Friday, June 8, 2012

Slowly Changing Dimensions Explained...Using Twitter

I recently changed my twitter profile picture and after seeing the results I realized that this would be a great way to explain slowly changing dimensions.  When I uploaded the new picture and then viewed my timeline of tweets (my tweets) there was no trace of the old picture.  I could not tell that it had ever been used.  Even the tweets that had been associated with the old picture at one point now displayed the new one.  This is the behavior of a type 1 slowly changing dimension.  History is not kept.  Only the dimension values that are current are displayed for ALL facts.

Now, imagine that the old picture remained for those tweets that were sent when it was active and that the tweets sent AFTER the new picture was uploaded contained the new picture.  Viewing my timeline of my tweets will show me when I uploaded new pictures.  Twitter does not work this way, but if it did this would mimic the behavior of a type 2 slowly changing dimension.  As history changes, new rows are added to the dimension table.  Any fact rows that occur AFTER that change will point to the new row.  The fact rows that occurred before that change will continue to point to the older row.

Now, imagine that the timeline on twitter showed two pictures for each tweet.  One picture represented the picture that was current at the time of the tweet.  The other picture represented the picture that is the most current.  The latest tweets would probably show the same picture (most current one) twice.  If this were the case, we could easily see that when I tweeted about something two months ago, my profile used one picture but now it uses another.  This would mimic the behavior of a type 3 slowly changing dimension, which is a hybrid between type 1 and type 2.  A type 3 slowly changing dimension will add a new row as dimension objects change (as in a type 2).  Each dimension row, however, in that history will contain a column (or columns) that represent the current value.  So, if a new row is added, the current value columns for the historical rows will be updated with the new current information.  An analyst can easily see that at the time of a certain fact, the dimension values were one thing but now, they are something else.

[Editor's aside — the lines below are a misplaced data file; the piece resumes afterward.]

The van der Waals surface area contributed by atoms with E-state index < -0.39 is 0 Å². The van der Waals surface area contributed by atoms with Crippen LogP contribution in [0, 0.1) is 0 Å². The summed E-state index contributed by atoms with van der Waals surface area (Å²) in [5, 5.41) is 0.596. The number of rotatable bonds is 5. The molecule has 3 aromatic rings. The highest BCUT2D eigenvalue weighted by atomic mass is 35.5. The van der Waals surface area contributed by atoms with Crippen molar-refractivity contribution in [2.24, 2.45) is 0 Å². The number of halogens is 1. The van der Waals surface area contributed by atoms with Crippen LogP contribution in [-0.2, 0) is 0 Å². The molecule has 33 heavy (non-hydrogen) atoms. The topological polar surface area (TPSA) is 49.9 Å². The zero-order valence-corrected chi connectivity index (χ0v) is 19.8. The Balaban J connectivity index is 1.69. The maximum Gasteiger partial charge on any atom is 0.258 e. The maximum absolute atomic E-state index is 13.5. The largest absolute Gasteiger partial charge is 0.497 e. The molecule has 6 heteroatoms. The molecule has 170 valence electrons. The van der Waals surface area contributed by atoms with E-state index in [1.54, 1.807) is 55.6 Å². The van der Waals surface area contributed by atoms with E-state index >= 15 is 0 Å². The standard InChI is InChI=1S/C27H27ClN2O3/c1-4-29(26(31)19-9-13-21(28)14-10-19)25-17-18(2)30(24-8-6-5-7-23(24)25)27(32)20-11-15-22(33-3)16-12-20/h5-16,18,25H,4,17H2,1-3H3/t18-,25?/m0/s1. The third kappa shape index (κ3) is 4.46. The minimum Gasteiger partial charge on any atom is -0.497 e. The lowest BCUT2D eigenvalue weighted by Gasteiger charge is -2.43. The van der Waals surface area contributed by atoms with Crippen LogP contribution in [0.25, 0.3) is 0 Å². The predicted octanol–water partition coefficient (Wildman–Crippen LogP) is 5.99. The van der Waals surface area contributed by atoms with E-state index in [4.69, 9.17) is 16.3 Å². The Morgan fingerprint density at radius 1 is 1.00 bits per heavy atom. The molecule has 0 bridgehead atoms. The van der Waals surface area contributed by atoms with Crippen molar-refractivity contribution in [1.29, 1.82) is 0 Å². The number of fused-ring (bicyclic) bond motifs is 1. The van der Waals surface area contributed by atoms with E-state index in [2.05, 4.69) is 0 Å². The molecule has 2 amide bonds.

Of course, writing ETL so that it populates a type 2 or type 3 slowly changing dimension is more complex than a type 1.  Creating a dimension to include history when the source system itself does not include history may cause difficulty if a dimension needs to be reloaded (although there are ways around this as well).  Consider all of the available options and make a decision that will turn your user's data into something that is truly valuable.

For some hands-on examples of slowly changing dimensions take a look at this post.  Also, remember that you can read this blog and access other data warehousing information by going to

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